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Seniority, Earnings and Unions

Author

Listed:
  • Booth, Alison L
  • Frank, Jeff

Abstract

This paper uses a new data source to investigate whether wages rise more with seniority in unionized or nonunionized workplaces. The data distinguish establishments that have incremental wage scales with automatic progression by seniority. For unions with seniority scales, the union wage differential is increasing with seniority. This is not the case for unions without seniority scales. Taking account of this heterogeneity, the authors are able to reconcile previous paradoxical empirical findings. The results provide support for discriminating monopoly models of the trade union and have important efficiency and distributional implications. Copyright 1996 by The London School of Economics and Political Science.

Suggested Citation

  • Booth, Alison L & Frank, Jeff, 1996. "Seniority, Earnings and Unions," Economica, London School of Economics and Political Science, vol. 63(252), pages 673-686, November.
  • Handle: RePEc:bla:econom:v:63:y:1996:i:252:p:673-86
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    Citations

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    Cited by:

    1. Alison L. Booth & Marco Francesconi & Jeff Frank, 2002. "Temporary Jobs: Stepping Stones Or Dead Ends?," Economic Journal, Royal Economic Society, vol. 112(480), pages 189-213, June.
    2. Booth, Alison L. & Francesconi, Marco & Frank, Jeff, 2000. "Temporary jobs: who gets them, what are they worth, and do they lead anywhere?," ISER Working Paper Series 2000-13, Institute for Social and Economic Research.
    3. Booth, Alison L. & Francesconi, Marco & Frank, Jeff, 2003. "A sticky floors model of promotion, pay, and gender," European Economic Review, Elsevier, vol. 47(2), pages 295-322, April.
    4. Booth, Alison L. & Francesconi, Marco, 2000. "Collectivism versus individualism: performance-related pay and union coverage for non-standard workers in Britain," ISER Working Paper Series 2000-35, Institute for Social and Economic Research.
    5. Nicholas Lawson, 2011. "Is Collective Bargaining Pareto Efficient? A Survey of the Literature," Journal of Labor Research, Springer, vol. 32(3), pages 282-304, September.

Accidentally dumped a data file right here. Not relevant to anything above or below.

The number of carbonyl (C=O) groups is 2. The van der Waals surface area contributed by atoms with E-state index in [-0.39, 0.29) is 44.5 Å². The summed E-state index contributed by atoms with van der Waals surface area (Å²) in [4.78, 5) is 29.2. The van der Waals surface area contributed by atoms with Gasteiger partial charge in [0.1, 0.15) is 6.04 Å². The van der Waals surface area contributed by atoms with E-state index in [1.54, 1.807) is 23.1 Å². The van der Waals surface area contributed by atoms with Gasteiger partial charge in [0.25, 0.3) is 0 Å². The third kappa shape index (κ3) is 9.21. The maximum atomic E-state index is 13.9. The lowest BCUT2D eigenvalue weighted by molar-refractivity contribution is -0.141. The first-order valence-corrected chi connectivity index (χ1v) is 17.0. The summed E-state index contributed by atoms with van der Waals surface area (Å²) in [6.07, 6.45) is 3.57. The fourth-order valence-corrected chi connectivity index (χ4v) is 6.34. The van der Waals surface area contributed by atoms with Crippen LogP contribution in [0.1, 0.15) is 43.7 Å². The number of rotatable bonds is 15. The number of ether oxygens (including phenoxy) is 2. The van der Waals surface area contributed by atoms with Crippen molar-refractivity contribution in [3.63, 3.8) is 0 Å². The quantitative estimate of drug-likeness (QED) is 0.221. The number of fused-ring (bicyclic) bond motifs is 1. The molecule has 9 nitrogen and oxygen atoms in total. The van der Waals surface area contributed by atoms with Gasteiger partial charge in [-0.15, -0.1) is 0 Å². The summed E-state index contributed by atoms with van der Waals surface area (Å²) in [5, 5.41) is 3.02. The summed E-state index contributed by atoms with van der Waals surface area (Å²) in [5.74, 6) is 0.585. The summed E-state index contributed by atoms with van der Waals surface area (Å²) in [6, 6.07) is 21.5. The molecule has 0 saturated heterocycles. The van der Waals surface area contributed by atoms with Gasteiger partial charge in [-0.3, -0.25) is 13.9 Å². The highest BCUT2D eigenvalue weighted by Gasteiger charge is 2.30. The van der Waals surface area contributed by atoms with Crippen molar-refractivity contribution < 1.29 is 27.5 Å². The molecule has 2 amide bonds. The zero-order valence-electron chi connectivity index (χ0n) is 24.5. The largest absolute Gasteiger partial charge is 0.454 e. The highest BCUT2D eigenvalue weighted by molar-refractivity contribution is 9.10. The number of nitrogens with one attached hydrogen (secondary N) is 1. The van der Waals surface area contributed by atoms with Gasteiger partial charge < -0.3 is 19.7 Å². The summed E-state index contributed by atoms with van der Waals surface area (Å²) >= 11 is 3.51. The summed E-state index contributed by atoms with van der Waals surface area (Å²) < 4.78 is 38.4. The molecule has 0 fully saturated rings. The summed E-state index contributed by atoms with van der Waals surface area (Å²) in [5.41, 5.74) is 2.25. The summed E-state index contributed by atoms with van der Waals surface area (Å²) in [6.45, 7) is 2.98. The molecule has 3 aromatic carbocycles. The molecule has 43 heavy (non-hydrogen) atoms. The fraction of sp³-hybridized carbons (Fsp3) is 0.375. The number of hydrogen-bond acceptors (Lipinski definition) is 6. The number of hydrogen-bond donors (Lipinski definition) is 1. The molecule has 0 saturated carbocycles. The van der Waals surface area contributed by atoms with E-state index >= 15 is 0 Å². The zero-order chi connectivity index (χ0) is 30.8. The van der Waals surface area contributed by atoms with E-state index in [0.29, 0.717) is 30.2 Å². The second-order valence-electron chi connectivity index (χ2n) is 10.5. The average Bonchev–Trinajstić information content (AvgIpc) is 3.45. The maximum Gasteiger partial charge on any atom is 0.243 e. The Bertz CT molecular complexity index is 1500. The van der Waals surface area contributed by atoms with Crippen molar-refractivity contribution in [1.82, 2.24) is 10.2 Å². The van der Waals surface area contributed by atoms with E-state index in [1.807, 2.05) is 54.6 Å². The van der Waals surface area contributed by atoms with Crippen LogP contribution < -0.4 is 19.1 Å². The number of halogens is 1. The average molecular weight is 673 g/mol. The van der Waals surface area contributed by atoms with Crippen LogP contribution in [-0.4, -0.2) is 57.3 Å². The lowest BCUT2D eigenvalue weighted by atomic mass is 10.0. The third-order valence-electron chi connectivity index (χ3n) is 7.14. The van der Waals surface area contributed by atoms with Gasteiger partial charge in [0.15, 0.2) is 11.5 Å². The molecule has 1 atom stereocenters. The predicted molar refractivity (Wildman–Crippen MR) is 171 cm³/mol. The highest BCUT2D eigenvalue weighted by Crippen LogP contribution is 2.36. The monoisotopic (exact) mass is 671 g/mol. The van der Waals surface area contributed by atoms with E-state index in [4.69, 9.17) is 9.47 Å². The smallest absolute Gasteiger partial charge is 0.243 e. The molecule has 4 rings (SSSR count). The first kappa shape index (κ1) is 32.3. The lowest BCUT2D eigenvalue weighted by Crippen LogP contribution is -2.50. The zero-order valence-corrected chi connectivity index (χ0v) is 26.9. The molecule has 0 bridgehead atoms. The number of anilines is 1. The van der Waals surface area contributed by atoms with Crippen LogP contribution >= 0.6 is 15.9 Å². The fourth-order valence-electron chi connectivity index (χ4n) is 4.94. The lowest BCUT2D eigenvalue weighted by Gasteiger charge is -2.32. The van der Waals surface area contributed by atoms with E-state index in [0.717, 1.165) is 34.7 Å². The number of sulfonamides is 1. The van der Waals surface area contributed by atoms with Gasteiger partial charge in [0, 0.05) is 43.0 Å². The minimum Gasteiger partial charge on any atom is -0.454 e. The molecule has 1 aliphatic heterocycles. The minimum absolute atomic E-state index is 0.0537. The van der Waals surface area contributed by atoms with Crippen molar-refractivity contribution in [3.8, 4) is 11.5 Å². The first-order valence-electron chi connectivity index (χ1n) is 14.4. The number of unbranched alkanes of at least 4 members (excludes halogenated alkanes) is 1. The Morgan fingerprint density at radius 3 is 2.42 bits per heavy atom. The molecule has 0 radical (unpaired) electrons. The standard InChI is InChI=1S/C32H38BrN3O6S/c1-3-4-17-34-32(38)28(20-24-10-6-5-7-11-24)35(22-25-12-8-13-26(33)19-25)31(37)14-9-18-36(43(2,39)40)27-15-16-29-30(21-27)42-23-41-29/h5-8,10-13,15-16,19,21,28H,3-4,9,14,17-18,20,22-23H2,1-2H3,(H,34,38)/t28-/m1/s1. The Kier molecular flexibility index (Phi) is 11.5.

6. Williams, Nicolas, 2009. "Seniority, experience, and wages in the UK," Labour Economics, Elsevier, vol. 16(3), pages 272-283, June.
    7. Flabbi, Luca & Ichino, Andrea, 2001. "Productivity, seniority and wages: new evidence from personnel data," Labour Economics, Elsevier, vol. 8(3), pages 359-387, June.
    8. Paul Hek & Daniel Vuuren, 2011. "Are older workers overpaid? A literature review," International Tax and Public Finance, Springer;International Institute of Public Finance, vol. 18(4), pages 436-460, August.
    9. Zwick, Thomas, 2011. "Seniority wages and establishment characteristics," Labour Economics, Elsevier, vol. 18(6), pages 853-861.
    10. Lee, Darin & Singer, Ethan, 2014. "What's your number? Interpreting the “fair and equitable” standard in seniority integration for airlines and other industries," Economics of Transportation, Elsevier, vol. 3(1), pages 2-15.
    11. Sarah Brown & John G. Sessions, "undated". "Education, Earnings, and Fixed-Term Contracts," Discussion Papers in Public Sector Economics 01/5, Department of Economics, University of Leicester.

    More about this item

    JEL classification:

    • J31 - Labor and Demographic Economics - - Wages, Compensation, and Labor Costs - - - Wage Level and Structure; Wage Differentials
    • J33 - Labor and Demographic Economics - - Wages, Compensation, and Labor Costs - - - Compensation Packages; Payment Methods
    • J50 - Labor and Demographic Economics - - Labor-Management Relations, Trade Unions, and Collective Bargaining - - - General
    • J51 - Labor and Demographic Economics - - Labor-Management Relations, Trade Unions, and Collective Bargaining - - - Trade Unions: Objectives, Structure, and Effects

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